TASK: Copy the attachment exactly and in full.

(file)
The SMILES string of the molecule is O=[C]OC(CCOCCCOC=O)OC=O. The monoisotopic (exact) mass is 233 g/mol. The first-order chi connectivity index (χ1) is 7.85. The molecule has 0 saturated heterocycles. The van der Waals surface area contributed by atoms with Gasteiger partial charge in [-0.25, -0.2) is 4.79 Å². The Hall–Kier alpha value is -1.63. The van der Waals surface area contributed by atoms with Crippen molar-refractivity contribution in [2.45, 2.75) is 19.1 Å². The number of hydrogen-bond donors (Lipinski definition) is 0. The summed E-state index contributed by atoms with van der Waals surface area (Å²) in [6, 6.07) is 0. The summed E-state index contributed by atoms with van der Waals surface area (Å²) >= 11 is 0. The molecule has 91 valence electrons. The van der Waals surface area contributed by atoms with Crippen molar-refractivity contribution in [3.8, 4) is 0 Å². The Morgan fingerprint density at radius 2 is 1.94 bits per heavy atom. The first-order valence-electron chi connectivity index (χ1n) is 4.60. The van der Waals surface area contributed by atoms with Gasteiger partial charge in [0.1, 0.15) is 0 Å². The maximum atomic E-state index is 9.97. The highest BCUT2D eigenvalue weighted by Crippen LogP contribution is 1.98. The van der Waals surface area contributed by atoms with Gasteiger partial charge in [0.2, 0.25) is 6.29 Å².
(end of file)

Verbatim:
The SMILES string of the molecule is O=[C]OC(CCOCCCOC=O)OC=O. The monoisotopic (exact) mass is 233 g/mol. The first-order chi connectivity index (χ1) is 7.85. The molecule has 0 saturated heterocycles. The van der Waals surface area contributed by atoms with Gasteiger partial charge in [-0.25, -0.2) is 4.79 Å². The Hall–Kier alpha value is -1.63. The van der Waals surface area contributed by atoms with Crippen molar-refractivity contribution in [2.45, 2.75) is 19.1 Å². The number of hydrogen-bond donors (Lipinski definition) is 0. The summed E-state index contributed by atoms with van der Waals surface area (Å²) in [6, 6.07) is 0. The summed E-state index contributed by atoms with van der Waals surface area (Å²) >= 11 is 0. The molecule has 91 valence electrons. The van der Waals surface area contributed by atoms with Crippen molar-refractivity contribution in [3.8, 4) is 0 Å². The Morgan fingerprint density at radius 2 is 1.94 bits per heavy atom. The first-order valence-electron chi connectivity index (χ1n) is 4.60. The van der Waals surface area contributed by atoms with Gasteiger partial charge in [0.1, 0.15) is 0 Å². The maximum atomic E-state index is 9.97. The highest BCUT2D eigenvalue weighted by Crippen LogP contribution is 1.98. The van der Waals surface area contributed by atoms with Gasteiger partial charge in [0.2, 0.25) is 6.29 Å².